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Swearingen plane flies in for a visit

April 26, 1999

Sino Swearingen jetBy BRYN MICKLE / Staff Writer, Martinsburg

photo: JOE CROCETTA / staff photographer




MARTINSBURG, W.Va. - Sino Swearingen flew the prototype for its new plane into Berkeley County on Monday, bringing with it promises the company would soon begin hiring local workers.

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The announcement that by October the company will hire up to eight workers to assemble tail sections for the SJ30-2 drew applause from the estimated 250 people who gathered at Sino Swearingen's production hangar to get their first glimpse of the corporate jet.

Full production of the plane is expected to begin in Berkeley County by the end of next year.

Showing off the prototype jet that recently passed initial federal certification tests, pilots flew over the crowd twice before bringing the plane in for a closer look outside the hangar.

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Despite production delays created by Sino Swearingen's decision to redesign the plane, company President Jack Braly said he is confident of a successful future for the SJ30-2.

The company already has a $550 million backlog with 140 pre-orders for the plane, he said.

"The market obviously believes we've got a winner," said Braly.

Braly said the SJ30-2 should be marketable for the next 30 years and said the company's current backlog of orders guarantees production in Martinsburg through the year 2003.

Investors have put more than $100 million into the project and are expected to invest another $100 million, said Braly.

The project's importance as the first joint aerospace endeavor between the U.S. and Taiwan has made it worth the wait, said U.S. Sen. Jay Rockefeller, D-W.Va.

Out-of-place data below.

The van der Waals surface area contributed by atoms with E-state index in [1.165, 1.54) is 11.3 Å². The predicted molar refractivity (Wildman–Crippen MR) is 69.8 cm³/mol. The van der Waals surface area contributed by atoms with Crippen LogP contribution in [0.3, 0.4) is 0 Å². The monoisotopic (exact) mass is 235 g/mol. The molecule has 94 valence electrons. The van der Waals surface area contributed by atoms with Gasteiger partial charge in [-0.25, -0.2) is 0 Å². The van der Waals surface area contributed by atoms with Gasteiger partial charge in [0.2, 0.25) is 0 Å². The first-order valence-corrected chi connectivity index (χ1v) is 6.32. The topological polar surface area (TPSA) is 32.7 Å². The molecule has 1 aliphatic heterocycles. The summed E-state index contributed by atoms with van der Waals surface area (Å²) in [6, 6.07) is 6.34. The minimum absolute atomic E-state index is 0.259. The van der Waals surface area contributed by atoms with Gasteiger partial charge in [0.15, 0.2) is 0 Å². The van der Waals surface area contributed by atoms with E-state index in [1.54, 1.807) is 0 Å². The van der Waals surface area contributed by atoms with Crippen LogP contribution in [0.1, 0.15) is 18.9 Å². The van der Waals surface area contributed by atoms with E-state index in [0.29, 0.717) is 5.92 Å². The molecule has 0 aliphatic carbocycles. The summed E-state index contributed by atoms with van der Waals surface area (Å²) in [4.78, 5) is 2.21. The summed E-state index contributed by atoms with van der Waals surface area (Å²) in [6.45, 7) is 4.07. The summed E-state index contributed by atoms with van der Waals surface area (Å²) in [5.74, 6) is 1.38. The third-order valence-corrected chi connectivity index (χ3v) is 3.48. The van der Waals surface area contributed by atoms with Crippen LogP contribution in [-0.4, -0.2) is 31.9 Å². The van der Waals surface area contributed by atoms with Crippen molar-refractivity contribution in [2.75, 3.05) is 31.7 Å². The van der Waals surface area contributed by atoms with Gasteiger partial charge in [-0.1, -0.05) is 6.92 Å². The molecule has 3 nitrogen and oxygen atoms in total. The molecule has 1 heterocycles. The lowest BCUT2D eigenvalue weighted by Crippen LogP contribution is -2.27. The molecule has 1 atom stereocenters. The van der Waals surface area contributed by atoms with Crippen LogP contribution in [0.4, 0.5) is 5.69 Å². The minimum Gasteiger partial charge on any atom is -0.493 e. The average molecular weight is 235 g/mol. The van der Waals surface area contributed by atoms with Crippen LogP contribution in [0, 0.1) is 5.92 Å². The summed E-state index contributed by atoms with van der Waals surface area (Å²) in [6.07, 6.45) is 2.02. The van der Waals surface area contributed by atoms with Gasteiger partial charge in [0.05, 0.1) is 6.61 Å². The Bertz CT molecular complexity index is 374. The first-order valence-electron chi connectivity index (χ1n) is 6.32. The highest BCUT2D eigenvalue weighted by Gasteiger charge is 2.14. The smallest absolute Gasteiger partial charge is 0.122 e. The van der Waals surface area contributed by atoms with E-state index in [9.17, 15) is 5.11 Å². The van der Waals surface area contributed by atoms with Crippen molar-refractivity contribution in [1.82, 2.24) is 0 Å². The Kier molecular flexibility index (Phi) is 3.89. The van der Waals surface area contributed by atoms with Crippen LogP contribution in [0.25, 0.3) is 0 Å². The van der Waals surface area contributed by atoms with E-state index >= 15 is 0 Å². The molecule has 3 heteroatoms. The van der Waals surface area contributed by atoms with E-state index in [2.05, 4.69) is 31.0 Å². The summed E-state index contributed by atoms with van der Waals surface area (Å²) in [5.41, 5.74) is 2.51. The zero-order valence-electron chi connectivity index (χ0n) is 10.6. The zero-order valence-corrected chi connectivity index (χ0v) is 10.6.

Rockefeller, who has been working to bring the project to West Virginia since 1991, said the decision to redesign the plane has created short-term delays but will make the plane more viable in the long run.

"The delays have been frustrating, but it has been a positive frustration," said Rockefeller. "What matters is the end result."

News that Sino Swearingen will begin hiring local workers had Berkeley County Commission President D. Wayne Dunham "tickled to death."

"It's been worth waiting for," said Dunham. "This is going to be a big thing for the county."

Sino Swearingen will hire two local workers by August to fly down to Texas to help build the company's first two tail sections.

Six additional workers will be hired by October, when the company plans to move its tail-making operation to Martinsburg.

Salaries for those jobs will range from $14 to $16 an hour for experienced workers and from $10 to $12 hourly for entry-level workers.

The Berkeley County plant should have upwards of 100 employees by the end of next year with an estimated 300 workers in place by the end of 2001, said Rockefeller.

The company plans to produce 100 planes a year when it reaches full manufacturing capability, said Braly.

Eventually, Sino Swearingen could employ between 800 and 1,000 workers in the county, but Braly said those estimates depend on the success of the SJ30-2 and the company's ability to expand its product line.

With work under way to build five new SJ30-2 planes for further FAA testing in San Antonio, the prototype displayed at yesterday's luncheon will stay in Berkeley County.

"It's tremendously exciting to have the plane here," said Martinsburg businessman CEM Martin. "This is a landmark event that defines the kind of high-tech manufacturing we can bring to the Eastern Panhandle."

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